One final comment:  Not every auditor knows, but should know, that blower door results at 50 or 75 Pascals don't have an exact translation to air leakage at natural pressures.  In fact, a properly conducted blower door test can be off by as much as a factor of 2 from what a tracer gas test would say (not my words, page 34 in the Minneapolis blower door manual).  Also, the larger the building the harder it is to determine what the blower door number really means at natural pressures, and by extension, what are the potential energy savings.  This is a fact lost on most new auditors because many state and non-profit energy programs treat ACH natural as if it is a hard fact, not what is really is, a highly variable air leakage rate that literally changes with the weather. So, if we are going to get all "scientific" about making sure we test every single building then we have to ask ourselves the question that Colin Genge raised, "what does this all mean?"  If we show with pre and post blower door tests that our air sealing work decreased air leakage by 35% does that mean we can accurately predict what the building will save in heating fuel?  By my experience, the people I’ve talked to, and the research I’ve read probably not.

I don’t disparage the science or the proper test techniques.  I have several blower doors and use them to test buildings every week but the bottom line is auditor knowledge and experience is the most important tool out there.  All other tools we have come in second.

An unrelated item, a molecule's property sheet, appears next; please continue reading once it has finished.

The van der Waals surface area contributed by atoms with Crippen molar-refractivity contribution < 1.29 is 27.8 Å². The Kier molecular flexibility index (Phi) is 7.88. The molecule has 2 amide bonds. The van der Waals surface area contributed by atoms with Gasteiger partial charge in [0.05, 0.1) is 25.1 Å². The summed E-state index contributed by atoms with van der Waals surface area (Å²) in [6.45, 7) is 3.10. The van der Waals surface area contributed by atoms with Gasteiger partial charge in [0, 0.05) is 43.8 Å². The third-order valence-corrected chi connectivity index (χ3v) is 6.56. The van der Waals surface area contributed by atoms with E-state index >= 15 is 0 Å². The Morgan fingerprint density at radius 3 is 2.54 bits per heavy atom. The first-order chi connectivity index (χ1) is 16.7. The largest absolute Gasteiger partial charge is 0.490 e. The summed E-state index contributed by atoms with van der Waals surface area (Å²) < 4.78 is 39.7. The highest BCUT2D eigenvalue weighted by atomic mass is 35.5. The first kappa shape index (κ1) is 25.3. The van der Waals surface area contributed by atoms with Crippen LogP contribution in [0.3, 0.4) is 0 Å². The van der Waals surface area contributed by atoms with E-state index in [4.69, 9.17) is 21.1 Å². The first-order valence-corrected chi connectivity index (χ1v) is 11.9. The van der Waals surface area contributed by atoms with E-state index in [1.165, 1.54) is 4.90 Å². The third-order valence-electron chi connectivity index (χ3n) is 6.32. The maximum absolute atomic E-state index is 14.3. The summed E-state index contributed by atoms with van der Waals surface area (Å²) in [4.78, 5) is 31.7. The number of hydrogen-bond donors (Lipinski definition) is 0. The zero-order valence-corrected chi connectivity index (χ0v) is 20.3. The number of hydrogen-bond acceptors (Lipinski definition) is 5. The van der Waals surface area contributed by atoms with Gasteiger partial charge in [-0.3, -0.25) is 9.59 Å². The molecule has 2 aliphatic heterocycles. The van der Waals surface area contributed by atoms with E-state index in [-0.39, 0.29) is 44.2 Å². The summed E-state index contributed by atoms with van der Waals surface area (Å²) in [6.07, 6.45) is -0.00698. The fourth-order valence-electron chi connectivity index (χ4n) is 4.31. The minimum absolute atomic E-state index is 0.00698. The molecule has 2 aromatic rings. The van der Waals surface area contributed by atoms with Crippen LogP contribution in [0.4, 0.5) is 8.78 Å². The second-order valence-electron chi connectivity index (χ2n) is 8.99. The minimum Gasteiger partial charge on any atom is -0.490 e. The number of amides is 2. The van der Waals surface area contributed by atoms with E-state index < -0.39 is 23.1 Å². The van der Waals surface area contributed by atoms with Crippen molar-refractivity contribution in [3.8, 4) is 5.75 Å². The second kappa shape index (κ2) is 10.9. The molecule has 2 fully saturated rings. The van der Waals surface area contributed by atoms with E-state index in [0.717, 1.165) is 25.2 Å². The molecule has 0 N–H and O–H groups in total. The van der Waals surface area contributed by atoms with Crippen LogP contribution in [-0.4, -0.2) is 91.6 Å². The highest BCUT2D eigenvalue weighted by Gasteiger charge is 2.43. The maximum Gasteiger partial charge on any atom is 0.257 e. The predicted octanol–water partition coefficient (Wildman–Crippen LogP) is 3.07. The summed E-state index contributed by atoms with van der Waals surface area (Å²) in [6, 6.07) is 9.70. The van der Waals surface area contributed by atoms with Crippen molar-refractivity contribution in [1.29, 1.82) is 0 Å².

Jon,

 

I'm so glad to hear someone else say these things. It does feel like we are putting a lot of faith in some numbers that pop up on a manometer and then we believe that we can make a truthful statement about the natural leakage of a building after we make a subjective judgment about the exposure for the LBL N Factor, and decide what zone we may be in on that tiny little map. I live right on the boarder of two zones and two different auditors could easily come up with vastly different results for ACH natural with the same blower door numbers.

It seems like a simpler test that uses 5 or so levels of leakiness could be just as effective as some "precise" number that we believe to tell the truth about a building. If we need to know the ACH, wouldn't there be a way we can use a fog machine or something to create a visual density to the air and measure how that changes over time, under certain weather conditions, to come up with a more truthful generalization? I don't know - I'm just spouting off - but isn't the whole point to know how contaminated but conditioned air inside reacts with fresh air from outside?

Don't get me wrong, I think that a blower door is a very good tool for locating leaks, especially when used with a thermal camera. I'm just not that convinced that the numbers are all that important, and at that point a window fan becomes just as effective.  I don't claim to know much about this and I appreciate anyone who wants to help me know more.  I'm also curious to know what they do on other continents, or if we are the only ones who worry about these numbers.

Thanks,

Thom

 

Don responds....

Don,

I read your article and respectfully disagree.  We do not need to test all multifamily structures in order to be able to do a good job with air sealing.